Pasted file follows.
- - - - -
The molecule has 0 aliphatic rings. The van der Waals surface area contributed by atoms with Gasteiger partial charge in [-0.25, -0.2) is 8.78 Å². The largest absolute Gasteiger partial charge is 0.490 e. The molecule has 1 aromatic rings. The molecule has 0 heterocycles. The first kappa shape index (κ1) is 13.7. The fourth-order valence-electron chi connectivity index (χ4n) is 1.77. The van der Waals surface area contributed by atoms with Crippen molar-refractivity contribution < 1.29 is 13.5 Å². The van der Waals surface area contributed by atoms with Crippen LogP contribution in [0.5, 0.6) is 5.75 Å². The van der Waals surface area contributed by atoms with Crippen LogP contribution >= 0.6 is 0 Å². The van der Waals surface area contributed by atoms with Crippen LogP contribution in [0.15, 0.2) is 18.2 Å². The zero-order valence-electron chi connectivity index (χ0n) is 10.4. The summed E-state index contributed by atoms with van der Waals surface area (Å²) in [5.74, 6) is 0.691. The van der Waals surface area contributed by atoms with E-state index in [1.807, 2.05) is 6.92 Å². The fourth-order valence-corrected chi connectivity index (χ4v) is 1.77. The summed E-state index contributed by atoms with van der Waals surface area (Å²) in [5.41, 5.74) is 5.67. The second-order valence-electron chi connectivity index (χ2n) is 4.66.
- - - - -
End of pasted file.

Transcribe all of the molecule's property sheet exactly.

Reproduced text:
The molecule has 0 aliphatic rings. The van der Waals surface area contributed by atoms with Gasteiger partial charge in [-0.25, -0.2) is 8.78 Å². The largest absolute Gasteiger partial charge is 0.490 e. The molecule has 1 aromatic rings. The molecule has 0 heterocycles. The first kappa shape index (κ1) is 13.7. The fourth-order valence-electron chi connectivity index (χ4n) is 1.77. The van der Waals surface area contributed by atoms with Crippen molar-refractivity contribution < 1.29 is 13.5 Å². The van der Waals surface area contributed by atoms with Crippen LogP contribution in [0.5, 0.6) is 5.75 Å². The van der Waals surface area contributed by atoms with Crippen LogP contribution >= 0.6 is 0 Å². The van der Waals surface area contributed by atoms with Crippen LogP contribution in [0.15, 0.2) is 18.2 Å². The zero-order valence-electron chi connectivity index (χ0n) is 10.4. The summed E-state index contributed by atoms with van der Waals surface area (Å²) in [5.74, 6) is 0.691. The van der Waals surface area contributed by atoms with E-state index in [1.807, 2.05) is 6.92 Å². The fourth-order valence-corrected chi connectivity index (χ4v) is 1.77. The summed E-state index contributed by atoms with van der Waals surface area (Å²) in [5.41, 5.74) is 5.67. The second-order valence-electron chi connectivity index (χ2n) is 4.66.